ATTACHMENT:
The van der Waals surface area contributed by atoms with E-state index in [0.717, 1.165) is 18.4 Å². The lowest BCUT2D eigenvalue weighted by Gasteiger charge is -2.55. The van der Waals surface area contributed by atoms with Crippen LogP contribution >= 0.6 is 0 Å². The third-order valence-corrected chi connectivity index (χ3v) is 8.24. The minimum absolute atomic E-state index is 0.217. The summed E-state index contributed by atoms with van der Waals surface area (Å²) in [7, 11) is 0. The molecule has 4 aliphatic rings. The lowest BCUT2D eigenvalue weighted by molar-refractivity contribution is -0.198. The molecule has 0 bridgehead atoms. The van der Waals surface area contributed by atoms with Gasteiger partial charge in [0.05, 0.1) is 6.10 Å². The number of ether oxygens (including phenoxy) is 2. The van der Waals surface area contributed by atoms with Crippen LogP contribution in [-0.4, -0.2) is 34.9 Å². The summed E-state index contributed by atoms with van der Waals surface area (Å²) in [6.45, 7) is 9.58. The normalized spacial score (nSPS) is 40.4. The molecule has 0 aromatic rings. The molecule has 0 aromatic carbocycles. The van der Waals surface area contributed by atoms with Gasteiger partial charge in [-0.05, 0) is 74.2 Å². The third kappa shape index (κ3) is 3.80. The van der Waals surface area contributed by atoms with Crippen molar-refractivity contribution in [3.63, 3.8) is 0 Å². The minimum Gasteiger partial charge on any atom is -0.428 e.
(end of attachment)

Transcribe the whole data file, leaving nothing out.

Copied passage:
The van der Waals surface area contributed by atoms with E-state index in [0.717, 1.165) is 18.4 Å². The lowest BCUT2D eigenvalue weighted by Gasteiger charge is -2.55. The van der Waals surface area contributed by atoms with Crippen LogP contribution >= 0.6 is 0 Å². The third-order valence-corrected chi connectivity index (χ3v) is 8.24. The minimum absolute atomic E-state index is 0.217. The summed E-state index contributed by atoms with van der Waals surface area (Å²) in [7, 11) is 0. The molecule has 4 aliphatic rings. The lowest BCUT2D eigenvalue weighted by molar-refractivity contribution is -0.198. The molecule has 0 bridgehead atoms. The van der Waals surface area contributed by atoms with Gasteiger partial charge in [0.05, 0.1) is 6.10 Å². The number of ether oxygens (including phenoxy) is 2. The van der Waals surface area contributed by atoms with Crippen LogP contribution in [-0.4, -0.2) is 34.9 Å². The summed E-state index contributed by atoms with van der Waals surface area (Å²) in [6.45, 7) is 9.58. The normalized spacial score (nSPS) is 40.4. The molecule has 0 aromatic rings. The molecule has 0 aromatic carbocycles. The van der Waals surface area contributed by atoms with Gasteiger partial charge in [-0.05, 0) is 74.2 Å². The third kappa shape index (κ3) is 3.80. The van der Waals surface area contributed by atoms with Crippen molar-refractivity contribution in [3.63, 3.8) is 0 Å². The minimum Gasteiger partial charge on any atom is -0.428 e.